822.5151/296

Memorandum by the Assistant Secretary of State ( Welles ) to the Chief of the Division of Latin American Affairs ( Duggan )

I had an interview with the Minister of Ecuador37 this morning and gave him as an aide-mémoire a copy of the attached draft. I spoke with the Minister at some length indicating my belief that the considerations advanced were of the utmost importance and that it was my urgent and very sincere hope that the Government of Ecuador would find some way to avoid embarking upon this restrictive and, in my judgment, suicidal policy.

The Minister said that he was entirely in accord with the point of view which I maintained and added that he would write by air mail to President Páez personally and that he believed that Páez would see the necessity for reconsidering this policy.

The Minister also stated to me that he had received a cable this morning advising that the Government would send a representative [Page 521] to New York to discuss with the bondholders the question of the Guayaquil-Quito Railway controversy.38 Perhaps you will advise the Council on the latter point.

S[umner] W[elles]
[Annex]

The Department of State to the Ecuadoran Legation

Aide-Mémoire

The Department is interested in the report received that Ecuador has decided to reimpose restrictive control over exchange transactions and imports. While it is not desired to interpose in Ecuador’s efforts to solve its trade and payments problems in its own way, this Government hopes that the measures will be temporary. Ecuador’s decision of last year to abolish exchange restrictions was regarded here as an act of economic statesmanship and one of the outstanding steps in fulfillment of the economic resolution adopted at the Montevideo Conference.39 This action gave much encouragement to forces working for the establishment of liberal commercial policy and the removal of obstructions hampering the recovery of international trade. The reimposition of restrictions on trade and exchange by an important trading country like Ecuador is particularly to be regretted at this time in view of the forthcoming Inter-American Conference in Buenos Aires,40 for the agenda of which various proposals have been submitted recognizing the necessity, in the interest of peace, of lessening economic tension by the reduction of barriers to trade and exchange.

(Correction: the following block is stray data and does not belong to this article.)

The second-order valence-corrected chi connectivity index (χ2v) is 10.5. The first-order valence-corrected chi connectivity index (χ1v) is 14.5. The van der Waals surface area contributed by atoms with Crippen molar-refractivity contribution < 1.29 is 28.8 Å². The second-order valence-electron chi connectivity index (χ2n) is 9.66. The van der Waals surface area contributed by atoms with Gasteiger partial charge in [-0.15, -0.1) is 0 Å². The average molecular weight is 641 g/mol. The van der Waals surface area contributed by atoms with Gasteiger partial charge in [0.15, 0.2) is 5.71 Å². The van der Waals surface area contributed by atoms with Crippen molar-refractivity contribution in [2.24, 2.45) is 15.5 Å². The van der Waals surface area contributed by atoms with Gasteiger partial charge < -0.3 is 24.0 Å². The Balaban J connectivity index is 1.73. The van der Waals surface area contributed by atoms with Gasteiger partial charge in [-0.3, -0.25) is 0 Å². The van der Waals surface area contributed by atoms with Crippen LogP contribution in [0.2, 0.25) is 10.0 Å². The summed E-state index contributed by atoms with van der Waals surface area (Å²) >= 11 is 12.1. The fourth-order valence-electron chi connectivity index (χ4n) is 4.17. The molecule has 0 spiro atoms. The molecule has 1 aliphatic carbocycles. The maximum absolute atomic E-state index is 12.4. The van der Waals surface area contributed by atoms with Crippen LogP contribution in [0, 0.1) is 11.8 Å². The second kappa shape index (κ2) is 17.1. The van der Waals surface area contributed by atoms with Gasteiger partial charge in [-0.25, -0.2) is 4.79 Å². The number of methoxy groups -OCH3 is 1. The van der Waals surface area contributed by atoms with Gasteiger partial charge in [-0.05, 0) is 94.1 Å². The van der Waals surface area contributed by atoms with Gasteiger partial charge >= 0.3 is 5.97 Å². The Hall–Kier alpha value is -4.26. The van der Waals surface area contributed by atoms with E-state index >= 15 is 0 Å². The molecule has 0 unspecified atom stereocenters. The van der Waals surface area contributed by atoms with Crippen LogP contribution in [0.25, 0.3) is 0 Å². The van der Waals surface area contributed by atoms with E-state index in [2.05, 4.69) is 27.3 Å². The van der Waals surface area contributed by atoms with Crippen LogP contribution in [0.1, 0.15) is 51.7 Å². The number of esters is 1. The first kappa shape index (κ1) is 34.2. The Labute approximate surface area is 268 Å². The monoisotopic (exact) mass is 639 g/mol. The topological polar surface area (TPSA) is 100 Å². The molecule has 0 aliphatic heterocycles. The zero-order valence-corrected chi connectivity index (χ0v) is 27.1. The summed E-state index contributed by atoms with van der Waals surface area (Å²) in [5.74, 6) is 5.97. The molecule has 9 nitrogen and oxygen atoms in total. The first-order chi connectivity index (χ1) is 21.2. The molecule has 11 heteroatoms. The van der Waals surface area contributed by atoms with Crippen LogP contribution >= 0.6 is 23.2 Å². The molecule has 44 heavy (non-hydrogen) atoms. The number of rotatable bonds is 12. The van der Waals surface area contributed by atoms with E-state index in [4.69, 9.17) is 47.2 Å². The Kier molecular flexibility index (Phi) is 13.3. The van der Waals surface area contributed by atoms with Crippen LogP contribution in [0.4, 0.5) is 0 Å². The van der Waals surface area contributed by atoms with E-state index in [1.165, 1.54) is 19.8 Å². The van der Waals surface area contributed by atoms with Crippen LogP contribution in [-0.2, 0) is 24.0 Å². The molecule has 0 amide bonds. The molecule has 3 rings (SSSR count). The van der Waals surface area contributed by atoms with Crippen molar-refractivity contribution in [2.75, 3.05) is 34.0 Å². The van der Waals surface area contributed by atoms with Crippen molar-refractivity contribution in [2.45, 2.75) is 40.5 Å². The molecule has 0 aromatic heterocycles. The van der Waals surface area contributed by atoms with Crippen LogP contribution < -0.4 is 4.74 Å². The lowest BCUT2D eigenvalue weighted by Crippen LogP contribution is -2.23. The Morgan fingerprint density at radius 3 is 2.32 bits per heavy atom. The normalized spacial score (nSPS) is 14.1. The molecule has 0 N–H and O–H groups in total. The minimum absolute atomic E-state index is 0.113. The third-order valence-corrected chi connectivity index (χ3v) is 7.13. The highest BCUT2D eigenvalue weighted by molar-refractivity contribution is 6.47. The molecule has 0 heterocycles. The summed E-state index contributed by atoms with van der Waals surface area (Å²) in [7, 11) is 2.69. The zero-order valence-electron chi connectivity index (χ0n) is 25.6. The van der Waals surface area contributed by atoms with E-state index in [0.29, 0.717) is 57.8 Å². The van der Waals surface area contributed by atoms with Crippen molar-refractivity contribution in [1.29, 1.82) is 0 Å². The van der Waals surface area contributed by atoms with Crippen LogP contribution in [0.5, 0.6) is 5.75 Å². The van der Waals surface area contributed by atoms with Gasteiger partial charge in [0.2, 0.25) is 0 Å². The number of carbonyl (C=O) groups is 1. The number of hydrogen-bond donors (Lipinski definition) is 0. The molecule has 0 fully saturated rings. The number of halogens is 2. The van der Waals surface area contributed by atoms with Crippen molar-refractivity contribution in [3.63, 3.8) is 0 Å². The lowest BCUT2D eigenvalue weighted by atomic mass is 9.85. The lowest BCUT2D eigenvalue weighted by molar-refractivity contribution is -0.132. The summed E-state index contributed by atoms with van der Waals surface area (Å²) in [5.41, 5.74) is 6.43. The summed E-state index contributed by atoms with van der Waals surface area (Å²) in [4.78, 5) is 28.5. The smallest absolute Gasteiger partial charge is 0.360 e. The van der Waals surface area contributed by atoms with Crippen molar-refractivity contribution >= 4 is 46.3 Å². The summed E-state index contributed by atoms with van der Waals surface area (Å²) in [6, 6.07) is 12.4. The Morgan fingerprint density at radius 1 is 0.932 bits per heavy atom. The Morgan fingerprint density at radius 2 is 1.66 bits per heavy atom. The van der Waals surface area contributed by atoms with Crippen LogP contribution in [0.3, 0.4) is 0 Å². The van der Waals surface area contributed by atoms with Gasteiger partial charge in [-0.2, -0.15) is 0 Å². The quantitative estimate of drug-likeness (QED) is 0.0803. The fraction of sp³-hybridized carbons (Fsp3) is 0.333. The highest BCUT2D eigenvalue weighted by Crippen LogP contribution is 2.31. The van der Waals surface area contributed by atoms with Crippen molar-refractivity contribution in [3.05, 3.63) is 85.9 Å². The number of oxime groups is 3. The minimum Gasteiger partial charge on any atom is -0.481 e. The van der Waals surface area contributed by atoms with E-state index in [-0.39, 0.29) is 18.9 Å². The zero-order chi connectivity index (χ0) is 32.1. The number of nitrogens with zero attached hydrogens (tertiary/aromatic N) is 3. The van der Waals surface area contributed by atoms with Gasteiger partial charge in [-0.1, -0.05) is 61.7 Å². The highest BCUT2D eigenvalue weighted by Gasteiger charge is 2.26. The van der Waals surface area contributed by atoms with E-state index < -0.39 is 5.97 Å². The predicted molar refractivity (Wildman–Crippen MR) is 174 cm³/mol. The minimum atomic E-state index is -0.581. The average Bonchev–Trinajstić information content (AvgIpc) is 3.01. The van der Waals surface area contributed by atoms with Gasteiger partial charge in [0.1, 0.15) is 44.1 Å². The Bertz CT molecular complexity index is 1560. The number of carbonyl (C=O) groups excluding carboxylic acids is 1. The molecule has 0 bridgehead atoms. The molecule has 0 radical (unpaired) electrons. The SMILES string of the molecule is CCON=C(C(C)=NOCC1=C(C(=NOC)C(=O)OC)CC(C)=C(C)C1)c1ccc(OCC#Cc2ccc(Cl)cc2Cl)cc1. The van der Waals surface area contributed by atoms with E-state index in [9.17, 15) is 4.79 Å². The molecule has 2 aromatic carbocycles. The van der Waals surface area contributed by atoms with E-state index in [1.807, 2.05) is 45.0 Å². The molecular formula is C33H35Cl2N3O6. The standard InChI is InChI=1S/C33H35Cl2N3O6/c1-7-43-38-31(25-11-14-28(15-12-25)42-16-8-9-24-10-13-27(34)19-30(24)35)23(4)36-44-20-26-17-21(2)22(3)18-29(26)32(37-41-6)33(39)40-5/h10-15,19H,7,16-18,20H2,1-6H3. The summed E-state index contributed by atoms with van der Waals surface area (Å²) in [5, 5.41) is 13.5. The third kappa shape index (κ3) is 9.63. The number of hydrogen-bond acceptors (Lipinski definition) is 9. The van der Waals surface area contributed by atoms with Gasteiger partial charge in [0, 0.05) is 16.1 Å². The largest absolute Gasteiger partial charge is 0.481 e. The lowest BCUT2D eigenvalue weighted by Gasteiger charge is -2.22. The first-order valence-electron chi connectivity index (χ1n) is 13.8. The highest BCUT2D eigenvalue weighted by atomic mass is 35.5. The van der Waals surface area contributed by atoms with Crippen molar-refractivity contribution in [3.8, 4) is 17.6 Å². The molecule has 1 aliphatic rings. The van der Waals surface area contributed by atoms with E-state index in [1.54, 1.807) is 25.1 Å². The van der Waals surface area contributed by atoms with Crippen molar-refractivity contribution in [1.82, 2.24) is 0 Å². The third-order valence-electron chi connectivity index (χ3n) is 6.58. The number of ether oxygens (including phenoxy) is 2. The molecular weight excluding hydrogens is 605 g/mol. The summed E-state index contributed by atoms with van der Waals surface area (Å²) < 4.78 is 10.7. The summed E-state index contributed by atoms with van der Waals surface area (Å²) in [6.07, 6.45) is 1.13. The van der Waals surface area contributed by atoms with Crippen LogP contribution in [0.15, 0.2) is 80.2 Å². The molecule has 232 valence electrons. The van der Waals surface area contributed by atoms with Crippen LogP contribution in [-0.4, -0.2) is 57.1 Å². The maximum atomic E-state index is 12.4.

1. Colón Eloy Alfaro.
  2. See pp. 536 ff.
  3. Resolution V, Economic, Commercial, and Tariff Policy, Report of the Delegates of the United States of America to the Seventh International Conference of American States, Montevideo, Uruguay, December 3–26, 1933 (Washington, Government Printing Office, 1934), p. 196.
  4. See section entitled “Inter-American Conference for the Maintenance of Peace, Held at Buenos Aires, December 1–23, 1936,” pp. 3 ff.